Trump's approval rating is slightly better, but Democrats still favored to retake House

A new poll found that Trump's approval rating is so low that it is dragging GOP House candidates down with him

By Matthew Rozsa
Published October 14, 2018 4:00PM (EDT)
 (AP/Evan Vucci)
(AP/Evan Vucci)

A recent poll reveals that while President Donald Trump has seen a mild bump in his approval ratings, the Republican Party is still expected to lose control of the House of Representatives in November.

new ABC News/Washington Post poll found that Trump's approval rating is 41 percent, a five point increase from his 36 percent approval rating in August. At the same time, 54 percent of Americans disapprove of Trump's performance as president, and overall his approval rating has been stuck in the 36 percent to 42 percent range since he took office and has averaged 38 percent. This places Trump, politically, at a low point roughly comparable to that which faced President Harry Truman after he initially took office. When Truman's Democratic Party faced off against Republicans in the 1946 midterm elections, they lost 54 seats in the House of Representatives.

The recent poll suggests that Trump's Republican Party may be heading toward a similar fate in the 2018 midterm elections. Overall Democratic candidates are head of their Republican counterparts by 11 percentage points among registered voters, with 53 percent saying they'd like to vote for a Democrat in their district and 42 percent saying they'd like to vote for a Republican. More encouragingly for Democrats, they seem able to hold that lead among likely voters in a number of turnout scenarios, holding onto leads that range from 12 percentage points to 14 percentage points. There is also a notable gender gap, with a poll produced for ABC by Langer Research Associates finding that female registered voters support Democratic candidates by 59 percent to 37 percent while men split roughly evenly at 46 percent for Democrats to 48 percent for Republicans.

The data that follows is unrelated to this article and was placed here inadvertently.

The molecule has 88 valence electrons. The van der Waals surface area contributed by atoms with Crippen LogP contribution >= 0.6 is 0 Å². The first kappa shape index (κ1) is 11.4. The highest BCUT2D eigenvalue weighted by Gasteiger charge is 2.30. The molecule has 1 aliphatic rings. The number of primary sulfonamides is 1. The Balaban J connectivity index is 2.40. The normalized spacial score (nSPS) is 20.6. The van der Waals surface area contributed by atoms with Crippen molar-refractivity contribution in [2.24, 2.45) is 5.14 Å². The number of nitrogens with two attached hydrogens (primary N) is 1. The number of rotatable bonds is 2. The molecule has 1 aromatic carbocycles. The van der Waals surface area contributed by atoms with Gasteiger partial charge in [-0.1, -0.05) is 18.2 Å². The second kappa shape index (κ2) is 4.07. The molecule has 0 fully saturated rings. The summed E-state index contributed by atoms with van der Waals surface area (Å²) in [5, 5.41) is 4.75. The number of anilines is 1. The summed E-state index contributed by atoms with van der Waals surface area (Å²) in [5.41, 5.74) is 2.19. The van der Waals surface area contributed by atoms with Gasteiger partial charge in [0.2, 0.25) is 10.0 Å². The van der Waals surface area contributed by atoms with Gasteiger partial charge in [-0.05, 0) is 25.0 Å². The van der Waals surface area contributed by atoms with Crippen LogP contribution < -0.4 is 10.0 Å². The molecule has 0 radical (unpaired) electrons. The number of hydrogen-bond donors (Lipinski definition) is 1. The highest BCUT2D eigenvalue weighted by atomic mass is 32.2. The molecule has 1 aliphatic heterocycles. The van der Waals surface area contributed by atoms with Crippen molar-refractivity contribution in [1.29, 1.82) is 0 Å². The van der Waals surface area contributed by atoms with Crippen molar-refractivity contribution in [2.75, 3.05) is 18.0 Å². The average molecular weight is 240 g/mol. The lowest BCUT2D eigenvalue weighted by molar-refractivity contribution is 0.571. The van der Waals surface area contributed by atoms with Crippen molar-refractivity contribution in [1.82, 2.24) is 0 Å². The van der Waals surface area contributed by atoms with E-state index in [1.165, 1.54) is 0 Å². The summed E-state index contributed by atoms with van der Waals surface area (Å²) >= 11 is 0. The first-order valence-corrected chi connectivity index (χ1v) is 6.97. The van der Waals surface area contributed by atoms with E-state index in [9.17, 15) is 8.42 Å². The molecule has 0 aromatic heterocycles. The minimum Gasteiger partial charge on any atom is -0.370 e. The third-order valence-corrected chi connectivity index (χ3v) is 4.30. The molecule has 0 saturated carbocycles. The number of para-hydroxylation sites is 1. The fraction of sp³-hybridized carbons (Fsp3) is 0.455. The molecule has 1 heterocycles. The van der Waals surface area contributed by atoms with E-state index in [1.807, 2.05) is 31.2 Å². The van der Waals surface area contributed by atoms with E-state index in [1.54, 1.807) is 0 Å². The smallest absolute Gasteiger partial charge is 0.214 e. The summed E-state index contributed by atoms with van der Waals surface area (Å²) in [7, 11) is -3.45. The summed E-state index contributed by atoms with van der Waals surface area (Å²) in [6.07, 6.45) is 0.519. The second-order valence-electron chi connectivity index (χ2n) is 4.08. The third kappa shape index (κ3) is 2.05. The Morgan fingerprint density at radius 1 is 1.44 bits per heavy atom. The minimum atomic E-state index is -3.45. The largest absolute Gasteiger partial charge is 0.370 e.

This isn't to say that there aren't reasons for Democrats to be cautious. As ABC News reported:

The Democrats, to be sure, also can find grounds to worry. Their support is strongest among minorities and young adults, groups that tend to have lower turnout in midterm elections. It’s also focused in urban areas, where the Democrats generally already control House seats; specifically, registered voters favor Democratic candidates by 63-31 percent in cities, vs. an essentially even 49-46 percent in suburbs and 44-53 percent in rural areas.

That suggests a Democratic overvote in districts they already hold, and other evidence backs it up. In districts rated as solid or likely Republican by the ABC News Political Unit, Republican candidates lead by 55-40 percent. In districts rated as solid or likely Democratic, Democrats lead, by a much larger margin – 68-28 percent – more than they need in these locales. And in the 66 House districts rated as only leaning either way, or as tossups, it’s a 46-47 percent D-R race.

At the same time, Politico's race ratings found last week that Democrats are either heavily favored or leaning toward victory in 209 of the elections for seats in the House of Representatives. If Democrats can flip only nine of the remaining seats, that would be enough for them to take over the House of Representatives.

In related news, a recent CNN poll conducted by SSRS found that former Vice President Joe Biden is the heavy favorite to be the Democratic presidential nominee in 2020, followed by Sens. Bernie Sanders of Vermont, Kamala Harris of California and Elizabeth Warren of Massachusetts.

Matthew Rozsa

Matthew Rozsa is a staff writer for Salon. He holds an MA in History from Rutgers University-Newark and is ABD in his PhD program in History at Lehigh University. His work has appeared in Mic, Quartz and MSNBC.

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2018 Midterm Elections Approval Ratings Democrats Donald Trump Republicans